4 Ways To Deal With Difficult People

Regrettably, there’s no escaping difficult people who are argumentative or negative. They are everywhere; at family gatherings, at our children’s soccer games, in the work place, and on the highways. We cannot control the behavior of other people – including the difficult ones. What we can control is how we choose to react to such people.

1. Don’t allow yourself to be baited. Sometimes other people are at an unhappy place in their lives, and want to bring others into the same negative place with them. By pushing your buttons and getting a reaction, they are then able to have an opportunity to unleash their hostility… onto you! If you know that you are involved with a difficult person, keep the conversations safe and neutral. Avoid hot topics such as religion, sexuality and politics.

2. Understand the other person’s motivations. Next time such a situation occurs, try to understand that that this difficult person has just shown you how fragile and unhappy he really is. He wants you to be in the same unhappy state of mind as him so he can continue and even escalate his negative attacks on you. These types of communications tend to become more emotional than rational. In the end, nothing is resolved but you will likely walk away with increased anger, negativity and frustration.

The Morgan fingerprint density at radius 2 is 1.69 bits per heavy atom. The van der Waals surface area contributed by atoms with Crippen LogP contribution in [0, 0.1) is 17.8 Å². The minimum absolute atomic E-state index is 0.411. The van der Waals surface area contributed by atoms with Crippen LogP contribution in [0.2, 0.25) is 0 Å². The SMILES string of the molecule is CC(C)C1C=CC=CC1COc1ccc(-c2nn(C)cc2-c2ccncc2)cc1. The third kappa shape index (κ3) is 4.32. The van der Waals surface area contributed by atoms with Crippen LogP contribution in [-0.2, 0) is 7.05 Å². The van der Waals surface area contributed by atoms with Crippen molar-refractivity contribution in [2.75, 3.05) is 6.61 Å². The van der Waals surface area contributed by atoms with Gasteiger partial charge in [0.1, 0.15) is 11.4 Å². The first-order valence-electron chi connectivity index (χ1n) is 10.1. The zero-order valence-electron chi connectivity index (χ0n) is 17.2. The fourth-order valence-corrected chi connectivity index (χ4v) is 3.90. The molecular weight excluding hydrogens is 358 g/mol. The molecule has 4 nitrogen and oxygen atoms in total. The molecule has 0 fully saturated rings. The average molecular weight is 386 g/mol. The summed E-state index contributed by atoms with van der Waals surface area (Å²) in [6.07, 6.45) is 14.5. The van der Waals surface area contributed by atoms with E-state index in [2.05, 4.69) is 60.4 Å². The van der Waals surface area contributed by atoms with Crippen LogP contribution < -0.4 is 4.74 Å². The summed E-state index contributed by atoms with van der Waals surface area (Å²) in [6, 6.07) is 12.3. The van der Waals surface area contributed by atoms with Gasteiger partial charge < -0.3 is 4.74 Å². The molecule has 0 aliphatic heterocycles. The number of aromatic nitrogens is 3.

3. Don’t react defensively to this person. You will only get into a power struggle. Put your hurt ego aside and take the high road. Respond with calmness, respectfulness, and patience. Use assertive techniques. The difficult person may find you to be an uninteresting target of his anger and move on in search of a weaker person to antagonize.

4. Establish clear boundaries. Be firm about not allowing abusive comments to be made about you. Draw the line in the sand about such comments. If you don’t show the difficult person that you have personal boundaries, he may increase his attacks. You may wish to say, “I can see you are very upset about this, and I do not think it is a good idea to discuss it at this time. I would be happy to talk to you about it when we can talk rationally.” If the person’s anger was expressed through an email, you have the choice to not respond until you are emotionally cooled down, or choose to ignore the email altogether if you feel it will only fuel the negativity. In all situations, each response should be preceded with the thought, “will my response help defuse or fuel the negativity?”

Most people are not difficult all of the time. However, there is a percentage of the population that is chronically difficult. Negativity is like a contagious disease. When exposed to negativity, it can spread throughout your body and affect your ability to sleep, eat, maintain healthy relationships with others and can even distort your view of the world as being a positive place. In some cases, it may be important to remove these toxic people from your life as a way of taking proper care of yourself.

Eileen Lenson